What’s the Difference Between Beyond Meat and Impossible Meat?
You’ve heard the buzz: There’s a new kind of beef on the block, and it’s not made from cows. Increasingly available in restaurants and grocery stores nationwide, vegan ground beef is gaining steam.
Over the past few years, two competitors with vastly different approaches to making plants taste like meat have emerged at the top: Beyond Meat and Impossible Meat. Both are ground beef substitutes that aim to replace animal agriculture, and have a positive environmental impact. Both are cholesterol-free and high-protein, with good beefy flavor and texture. But there are some differences — possibly significant ones.
What Is Beyond Meat?
Beyond Meat is made from a combination of peas, mung beans, fava beans, sunflower seeds, and brown rice. It is gluten-free and also soy-free. This is a big deal for the soy-averse, as a number of meat substitutes (including Impossible) are soy-based. But perhaps an even bigger deal is that Beyond Meat is certified non-GMO, where Impossible Meat is not (more on that, below).
As for the taste and texture, Beyond relies on beet juice to mimic beef’s color and “blood.” Most people find that they’re able to tell the difference between it and beef if they’re paying attention, but it certainly tastes similar, and is quite convincing.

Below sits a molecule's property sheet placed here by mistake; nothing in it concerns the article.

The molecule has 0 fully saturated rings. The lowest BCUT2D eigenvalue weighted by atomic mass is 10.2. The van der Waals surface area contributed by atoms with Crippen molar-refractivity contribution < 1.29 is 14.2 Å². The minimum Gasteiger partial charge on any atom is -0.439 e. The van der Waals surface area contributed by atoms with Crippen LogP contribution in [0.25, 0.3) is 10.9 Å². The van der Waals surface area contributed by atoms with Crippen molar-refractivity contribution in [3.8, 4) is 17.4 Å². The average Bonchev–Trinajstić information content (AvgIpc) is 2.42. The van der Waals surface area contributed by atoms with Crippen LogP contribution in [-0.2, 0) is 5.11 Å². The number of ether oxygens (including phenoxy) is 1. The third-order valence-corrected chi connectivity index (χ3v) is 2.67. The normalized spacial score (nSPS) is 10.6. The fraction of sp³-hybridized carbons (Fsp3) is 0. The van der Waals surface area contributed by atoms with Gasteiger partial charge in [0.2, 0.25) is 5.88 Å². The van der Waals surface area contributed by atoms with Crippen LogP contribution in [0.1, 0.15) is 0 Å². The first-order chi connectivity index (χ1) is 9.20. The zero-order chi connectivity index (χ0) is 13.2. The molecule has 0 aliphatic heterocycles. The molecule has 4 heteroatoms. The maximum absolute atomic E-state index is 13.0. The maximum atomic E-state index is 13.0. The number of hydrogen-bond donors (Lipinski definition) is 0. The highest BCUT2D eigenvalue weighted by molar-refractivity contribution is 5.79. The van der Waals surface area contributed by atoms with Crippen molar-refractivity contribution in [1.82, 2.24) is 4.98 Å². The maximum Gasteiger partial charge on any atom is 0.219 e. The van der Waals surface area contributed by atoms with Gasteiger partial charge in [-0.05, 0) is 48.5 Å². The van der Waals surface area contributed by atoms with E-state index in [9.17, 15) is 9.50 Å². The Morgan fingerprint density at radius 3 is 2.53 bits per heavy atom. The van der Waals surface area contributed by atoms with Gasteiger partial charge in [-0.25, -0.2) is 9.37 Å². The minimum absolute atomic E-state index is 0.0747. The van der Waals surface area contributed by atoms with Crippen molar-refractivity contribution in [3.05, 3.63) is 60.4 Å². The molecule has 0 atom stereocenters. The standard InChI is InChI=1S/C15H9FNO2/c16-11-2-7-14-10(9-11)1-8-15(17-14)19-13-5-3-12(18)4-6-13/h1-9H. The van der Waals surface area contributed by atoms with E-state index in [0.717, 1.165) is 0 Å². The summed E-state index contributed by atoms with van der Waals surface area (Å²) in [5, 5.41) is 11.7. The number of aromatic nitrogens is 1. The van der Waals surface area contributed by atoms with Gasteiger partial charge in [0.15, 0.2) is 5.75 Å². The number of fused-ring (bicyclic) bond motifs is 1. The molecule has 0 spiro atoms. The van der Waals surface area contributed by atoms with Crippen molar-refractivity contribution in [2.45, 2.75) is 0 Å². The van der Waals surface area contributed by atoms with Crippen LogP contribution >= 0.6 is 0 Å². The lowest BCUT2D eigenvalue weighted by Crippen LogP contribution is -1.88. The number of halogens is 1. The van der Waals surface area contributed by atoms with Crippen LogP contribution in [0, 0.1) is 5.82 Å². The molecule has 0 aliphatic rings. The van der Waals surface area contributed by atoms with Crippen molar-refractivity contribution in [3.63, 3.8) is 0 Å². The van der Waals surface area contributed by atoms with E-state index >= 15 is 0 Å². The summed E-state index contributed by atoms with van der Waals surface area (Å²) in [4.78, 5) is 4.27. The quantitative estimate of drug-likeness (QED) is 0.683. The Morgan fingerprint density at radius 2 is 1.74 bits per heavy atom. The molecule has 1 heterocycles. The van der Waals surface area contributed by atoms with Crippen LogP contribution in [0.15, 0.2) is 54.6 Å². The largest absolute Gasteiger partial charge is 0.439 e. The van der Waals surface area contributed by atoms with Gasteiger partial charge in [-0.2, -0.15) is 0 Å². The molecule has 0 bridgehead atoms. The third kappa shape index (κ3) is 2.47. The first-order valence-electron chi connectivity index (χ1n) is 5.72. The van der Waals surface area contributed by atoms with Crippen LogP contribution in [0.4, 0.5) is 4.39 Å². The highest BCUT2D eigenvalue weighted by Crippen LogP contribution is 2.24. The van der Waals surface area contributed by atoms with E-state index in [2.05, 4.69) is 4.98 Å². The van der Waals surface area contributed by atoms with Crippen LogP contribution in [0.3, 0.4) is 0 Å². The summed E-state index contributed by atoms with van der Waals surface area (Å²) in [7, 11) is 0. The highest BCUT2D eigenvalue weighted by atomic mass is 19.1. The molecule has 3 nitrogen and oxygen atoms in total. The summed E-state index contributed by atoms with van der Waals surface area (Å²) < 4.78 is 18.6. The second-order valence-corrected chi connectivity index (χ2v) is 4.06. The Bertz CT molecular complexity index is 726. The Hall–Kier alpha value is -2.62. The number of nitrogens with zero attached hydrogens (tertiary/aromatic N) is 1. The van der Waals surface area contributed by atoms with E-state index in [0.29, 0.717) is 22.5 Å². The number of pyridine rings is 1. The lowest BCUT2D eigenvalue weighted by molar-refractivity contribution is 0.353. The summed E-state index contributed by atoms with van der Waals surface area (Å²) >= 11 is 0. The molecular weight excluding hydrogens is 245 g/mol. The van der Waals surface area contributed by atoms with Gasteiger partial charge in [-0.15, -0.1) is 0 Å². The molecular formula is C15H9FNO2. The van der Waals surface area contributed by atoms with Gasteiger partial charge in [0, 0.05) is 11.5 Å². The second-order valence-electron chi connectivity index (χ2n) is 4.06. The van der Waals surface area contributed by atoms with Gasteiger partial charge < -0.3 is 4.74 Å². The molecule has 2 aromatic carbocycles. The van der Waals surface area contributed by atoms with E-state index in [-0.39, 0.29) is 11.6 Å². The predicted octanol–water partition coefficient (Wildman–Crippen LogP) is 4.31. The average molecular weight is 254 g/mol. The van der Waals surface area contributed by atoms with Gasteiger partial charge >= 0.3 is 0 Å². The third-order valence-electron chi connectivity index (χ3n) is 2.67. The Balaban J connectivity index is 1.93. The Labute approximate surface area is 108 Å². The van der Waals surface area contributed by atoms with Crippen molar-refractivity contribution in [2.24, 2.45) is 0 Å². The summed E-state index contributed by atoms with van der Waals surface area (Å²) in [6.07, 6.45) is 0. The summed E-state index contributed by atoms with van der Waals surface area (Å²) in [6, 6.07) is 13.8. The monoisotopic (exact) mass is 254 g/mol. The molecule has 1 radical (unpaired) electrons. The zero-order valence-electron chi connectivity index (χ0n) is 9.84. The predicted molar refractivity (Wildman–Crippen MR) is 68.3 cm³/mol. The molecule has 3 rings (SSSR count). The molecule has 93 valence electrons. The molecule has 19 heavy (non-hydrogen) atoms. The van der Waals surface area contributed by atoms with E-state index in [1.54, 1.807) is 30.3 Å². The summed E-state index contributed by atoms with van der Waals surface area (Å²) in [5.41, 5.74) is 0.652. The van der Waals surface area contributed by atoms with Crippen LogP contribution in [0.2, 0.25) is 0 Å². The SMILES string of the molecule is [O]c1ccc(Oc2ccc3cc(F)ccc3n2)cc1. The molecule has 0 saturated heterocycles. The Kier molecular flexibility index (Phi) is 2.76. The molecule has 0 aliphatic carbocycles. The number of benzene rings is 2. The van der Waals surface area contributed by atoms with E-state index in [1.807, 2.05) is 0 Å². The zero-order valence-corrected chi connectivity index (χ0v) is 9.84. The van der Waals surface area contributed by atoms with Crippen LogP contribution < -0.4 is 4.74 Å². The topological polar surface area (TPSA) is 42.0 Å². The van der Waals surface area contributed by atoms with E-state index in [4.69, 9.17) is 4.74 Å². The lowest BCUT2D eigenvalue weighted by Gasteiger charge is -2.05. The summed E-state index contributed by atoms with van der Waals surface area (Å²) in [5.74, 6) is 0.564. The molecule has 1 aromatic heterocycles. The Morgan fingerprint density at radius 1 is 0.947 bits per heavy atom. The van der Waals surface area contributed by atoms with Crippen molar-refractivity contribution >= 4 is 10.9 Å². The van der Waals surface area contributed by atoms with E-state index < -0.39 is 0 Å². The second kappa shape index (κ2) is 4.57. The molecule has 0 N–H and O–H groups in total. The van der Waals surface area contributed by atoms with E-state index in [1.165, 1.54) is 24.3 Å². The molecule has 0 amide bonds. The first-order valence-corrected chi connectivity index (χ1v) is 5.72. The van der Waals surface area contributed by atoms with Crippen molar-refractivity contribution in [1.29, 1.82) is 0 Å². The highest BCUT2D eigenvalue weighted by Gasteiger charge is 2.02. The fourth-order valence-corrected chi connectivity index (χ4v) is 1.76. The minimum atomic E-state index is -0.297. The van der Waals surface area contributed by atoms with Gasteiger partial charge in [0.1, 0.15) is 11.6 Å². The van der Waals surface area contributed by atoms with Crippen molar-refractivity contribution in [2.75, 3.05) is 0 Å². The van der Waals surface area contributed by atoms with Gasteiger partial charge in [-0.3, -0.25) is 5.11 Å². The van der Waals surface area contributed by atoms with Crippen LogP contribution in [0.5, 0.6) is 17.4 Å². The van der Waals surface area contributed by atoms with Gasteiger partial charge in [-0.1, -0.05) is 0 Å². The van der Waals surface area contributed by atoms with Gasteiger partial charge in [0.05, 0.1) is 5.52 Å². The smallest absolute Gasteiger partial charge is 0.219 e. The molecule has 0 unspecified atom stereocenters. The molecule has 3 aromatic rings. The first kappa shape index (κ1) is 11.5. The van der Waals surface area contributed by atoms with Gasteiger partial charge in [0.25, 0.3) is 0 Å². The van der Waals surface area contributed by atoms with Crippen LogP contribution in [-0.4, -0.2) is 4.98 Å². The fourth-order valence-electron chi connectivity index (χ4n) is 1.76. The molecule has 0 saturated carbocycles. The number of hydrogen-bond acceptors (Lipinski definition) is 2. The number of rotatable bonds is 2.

Beyond Meat is available in many restaurants, and many large grocery stores, where you can purchase packs of ground “beef” or pre-shaped burgers. Beyond also sells a variety of other products, including sausage and pre-flavored “crumbles.” To find them near you, check their locator tool.
Learn More: What Is Beyond Meat and How Do You Cook It?
What Is Impossible Meat?
One of the hallmark ingredients of Impossible’s product — the “heme” that makes their burgers taste more meaty — is something that was developed in a lab from genetically modified yeast. That means Impossible Meat is a genetically modified food, in case that’s something that matters to you. Also, though Impossible is made entirely from plant products, they have admitted in the past to testing their products on animals.
From a flavor standpoint, Impossible “heme,” similar to a chemical compound found in real beef, is a major breakthrough. Though it’s not completely indistinguishable from beef, Impossible Meat has that iron-rich, so-called “bloody” taste.
Impossible Meat is increasingly available at restaurants across the country, but it’s not widely available in grocery stores. You can also purchase Impossible meat frozen online, though it can get pricey. Impossible is also starting to sell a ground pork and sausage alternative. To find them near you, check their locator tool.
Learn more: What Is Impossible Meat, and How Do You Cook It?
Your turn: Have you tried either Beyond Meat or Impossible Meat, or both? What was your experience? Tell us in the comments below!